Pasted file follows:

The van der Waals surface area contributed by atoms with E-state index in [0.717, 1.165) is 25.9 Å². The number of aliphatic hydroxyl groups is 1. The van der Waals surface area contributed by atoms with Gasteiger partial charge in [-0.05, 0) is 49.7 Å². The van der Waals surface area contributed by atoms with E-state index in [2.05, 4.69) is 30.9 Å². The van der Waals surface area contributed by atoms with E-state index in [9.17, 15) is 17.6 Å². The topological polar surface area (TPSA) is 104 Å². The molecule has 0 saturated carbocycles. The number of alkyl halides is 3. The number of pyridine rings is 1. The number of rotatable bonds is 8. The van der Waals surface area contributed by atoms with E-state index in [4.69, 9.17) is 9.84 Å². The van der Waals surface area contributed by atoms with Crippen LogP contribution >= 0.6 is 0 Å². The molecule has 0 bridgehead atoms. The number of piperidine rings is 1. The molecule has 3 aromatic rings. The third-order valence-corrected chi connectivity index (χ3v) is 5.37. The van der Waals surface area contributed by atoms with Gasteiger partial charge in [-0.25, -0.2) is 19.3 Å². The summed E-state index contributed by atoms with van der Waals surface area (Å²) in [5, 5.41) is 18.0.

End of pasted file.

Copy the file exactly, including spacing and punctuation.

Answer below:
The van der Waals surface area contributed by atoms with E-state index in [0.717, 1.165) is 25.9 Å². The number of aliphatic hydroxyl groups is 1. The van der Waals surface area contributed by atoms with Gasteiger partial charge in [-0.05, 0) is 49.7 Å². The van der Waals surface area contributed by atoms with E-state index in [2.05, 4.69) is 30.9 Å². The van der Waals surface area contributed by atoms with E-state index in [9.17, 15) is 17.6 Å². The topological polar surface area (TPSA) is 104 Å². The molecule has 0 saturated carbocycles. The number of alkyl halides is 3. The number of pyridine rings is 1. The number of rotatable bonds is 8. The van der Waals surface area contributed by atoms with E-state index in [4.69, 9.17) is 9.84 Å². The van der Waals surface area contributed by atoms with Crippen LogP contribution >= 0.6 is 0 Å². The molecule has 0 bridgehead atoms. The number of piperidine rings is 1. The molecule has 3 aromatic rings. The third-order valence-corrected chi connectivity index (χ3v) is 5.37. The van der Waals surface area contributed by atoms with Gasteiger partial charge in [-0.25, -0.2) is 19.3 Å². The summed E-state index contributed by atoms with van der Waals surface area (Å²) in [5, 5.41) is 18.0.